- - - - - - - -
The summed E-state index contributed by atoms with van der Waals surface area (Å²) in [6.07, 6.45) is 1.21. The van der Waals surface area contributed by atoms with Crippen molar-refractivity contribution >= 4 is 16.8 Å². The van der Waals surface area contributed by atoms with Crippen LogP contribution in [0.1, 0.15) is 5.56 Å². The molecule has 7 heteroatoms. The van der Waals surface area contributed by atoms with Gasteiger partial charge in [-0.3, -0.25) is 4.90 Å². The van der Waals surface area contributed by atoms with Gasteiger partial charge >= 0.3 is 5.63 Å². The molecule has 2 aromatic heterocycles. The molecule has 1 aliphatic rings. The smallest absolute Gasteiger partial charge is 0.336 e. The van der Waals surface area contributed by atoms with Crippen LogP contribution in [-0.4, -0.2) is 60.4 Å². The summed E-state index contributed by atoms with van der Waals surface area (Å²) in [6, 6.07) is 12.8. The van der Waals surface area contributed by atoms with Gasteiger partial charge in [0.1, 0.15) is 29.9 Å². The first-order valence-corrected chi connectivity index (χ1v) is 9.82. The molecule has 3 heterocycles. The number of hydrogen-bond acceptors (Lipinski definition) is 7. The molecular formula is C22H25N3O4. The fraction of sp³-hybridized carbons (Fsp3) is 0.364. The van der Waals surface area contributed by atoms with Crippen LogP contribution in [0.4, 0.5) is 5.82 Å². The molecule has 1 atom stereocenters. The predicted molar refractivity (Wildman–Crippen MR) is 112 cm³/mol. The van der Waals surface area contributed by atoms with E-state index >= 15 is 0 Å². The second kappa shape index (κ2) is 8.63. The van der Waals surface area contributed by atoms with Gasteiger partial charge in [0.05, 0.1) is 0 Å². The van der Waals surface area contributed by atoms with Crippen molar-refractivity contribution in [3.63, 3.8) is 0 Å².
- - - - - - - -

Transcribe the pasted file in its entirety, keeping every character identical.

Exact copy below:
The summed E-state index contributed by atoms with van der Waals surface area (Å²) in [6.07, 6.45) is 1.21. The van der Waals surface area contributed by atoms with Crippen molar-refractivity contribution >= 4 is 16.8 Å². The van der Waals surface area contributed by atoms with Crippen LogP contribution in [0.1, 0.15) is 5.56 Å². The molecule has 7 heteroatoms. The van der Waals surface area contributed by atoms with Gasteiger partial charge in [-0.3, -0.25) is 4.90 Å². The van der Waals surface area contributed by atoms with Gasteiger partial charge >= 0.3 is 5.63 Å². The molecule has 2 aromatic heterocycles. The molecule has 1 aliphatic rings. The smallest absolute Gasteiger partial charge is 0.336 e. The van der Waals surface area contributed by atoms with Crippen LogP contribution in [-0.4, -0.2) is 60.4 Å². The summed E-state index contributed by atoms with van der Waals surface area (Å²) in [6, 6.07) is 12.8. The van der Waals surface area contributed by atoms with Gasteiger partial charge in [0.1, 0.15) is 29.9 Å². The first-order valence-corrected chi connectivity index (χ1v) is 9.82. The molecule has 3 heterocycles. The number of hydrogen-bond acceptors (Lipinski definition) is 7. The molecular formula is C22H25N3O4. The fraction of sp³-hybridized carbons (Fsp3) is 0.364. The van der Waals surface area contributed by atoms with Crippen LogP contribution in [0.4, 0.5) is 5.82 Å². The molecule has 1 atom stereocenters. The predicted molar refractivity (Wildman–Crippen MR) is 112 cm³/mol. The van der Waals surface area contributed by atoms with E-state index >= 15 is 0 Å². The second kappa shape index (κ2) is 8.63. The van der Waals surface area contributed by atoms with Gasteiger partial charge in [0.05, 0.1) is 0 Å². The van der Waals surface area contributed by atoms with Crippen molar-refractivity contribution in [3.63, 3.8) is 0 Å².